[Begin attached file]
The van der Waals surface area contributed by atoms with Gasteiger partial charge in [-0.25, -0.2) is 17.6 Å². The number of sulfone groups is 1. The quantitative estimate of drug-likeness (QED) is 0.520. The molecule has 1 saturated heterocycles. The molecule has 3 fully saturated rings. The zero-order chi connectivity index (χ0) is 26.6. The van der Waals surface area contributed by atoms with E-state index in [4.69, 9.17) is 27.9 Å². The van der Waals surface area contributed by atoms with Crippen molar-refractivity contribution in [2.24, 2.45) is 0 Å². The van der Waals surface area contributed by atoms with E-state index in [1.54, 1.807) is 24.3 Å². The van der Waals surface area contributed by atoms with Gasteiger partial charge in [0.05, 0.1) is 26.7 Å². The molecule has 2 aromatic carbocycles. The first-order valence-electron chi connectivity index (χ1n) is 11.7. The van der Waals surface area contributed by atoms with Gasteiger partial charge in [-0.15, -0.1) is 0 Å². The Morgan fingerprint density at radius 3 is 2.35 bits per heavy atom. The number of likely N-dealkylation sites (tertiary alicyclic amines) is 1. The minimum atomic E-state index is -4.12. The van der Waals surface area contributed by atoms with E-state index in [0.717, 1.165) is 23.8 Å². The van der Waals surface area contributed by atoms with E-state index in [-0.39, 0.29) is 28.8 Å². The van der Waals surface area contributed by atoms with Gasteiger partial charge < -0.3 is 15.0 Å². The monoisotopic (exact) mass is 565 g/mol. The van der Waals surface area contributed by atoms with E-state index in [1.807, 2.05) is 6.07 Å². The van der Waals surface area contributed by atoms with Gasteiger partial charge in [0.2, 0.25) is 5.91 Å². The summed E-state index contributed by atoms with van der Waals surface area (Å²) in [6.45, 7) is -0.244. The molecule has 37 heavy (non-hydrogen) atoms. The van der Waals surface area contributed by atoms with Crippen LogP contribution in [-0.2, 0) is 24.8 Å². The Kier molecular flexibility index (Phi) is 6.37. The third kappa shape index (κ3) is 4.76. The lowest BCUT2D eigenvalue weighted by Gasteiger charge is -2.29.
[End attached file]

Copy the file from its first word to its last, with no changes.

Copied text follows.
The van der Waals surface area contributed by atoms with Gasteiger partial charge in [-0.25, -0.2) is 17.6 Å². The number of sulfone groups is 1. The quantitative estimate of drug-likeness (QED) is 0.520. The molecule has 1 saturated heterocycles. The molecule has 3 fully saturated rings. The zero-order chi connectivity index (χ0) is 26.6. The van der Waals surface area contributed by atoms with E-state index in [4.69, 9.17) is 27.9 Å². The van der Waals surface area contributed by atoms with Crippen molar-refractivity contribution in [2.24, 2.45) is 0 Å². The van der Waals surface area contributed by atoms with E-state index in [1.54, 1.807) is 24.3 Å². The van der Waals surface area contributed by atoms with Gasteiger partial charge in [0.05, 0.1) is 26.7 Å². The molecule has 2 aromatic carbocycles. The first-order valence-electron chi connectivity index (χ1n) is 11.7. The van der Waals surface area contributed by atoms with Gasteiger partial charge in [-0.15, -0.1) is 0 Å². The Morgan fingerprint density at radius 3 is 2.35 bits per heavy atom. The number of likely N-dealkylation sites (tertiary alicyclic amines) is 1. The minimum atomic E-state index is -4.12. The van der Waals surface area contributed by atoms with E-state index in [0.717, 1.165) is 23.8 Å². The van der Waals surface area contributed by atoms with E-state index in [-0.39, 0.29) is 28.8 Å². The van der Waals surface area contributed by atoms with Gasteiger partial charge < -0.3 is 15.0 Å². The monoisotopic (exact) mass is 565 g/mol. The van der Waals surface area contributed by atoms with E-state index in [1.807, 2.05) is 6.07 Å². The van der Waals surface area contributed by atoms with Gasteiger partial charge in [0.2, 0.25) is 5.91 Å². The summed E-state index contributed by atoms with van der Waals surface area (Å²) in [6.45, 7) is -0.244. The molecule has 37 heavy (non-hydrogen) atoms. The van der Waals surface area contributed by atoms with Crippen LogP contribution in [-0.2, 0) is 24.8 Å². The Kier molecular flexibility index (Phi) is 6.37. The third kappa shape index (κ3) is 4.76. The lowest BCUT2D eigenvalue weighted by Gasteiger charge is -2.29.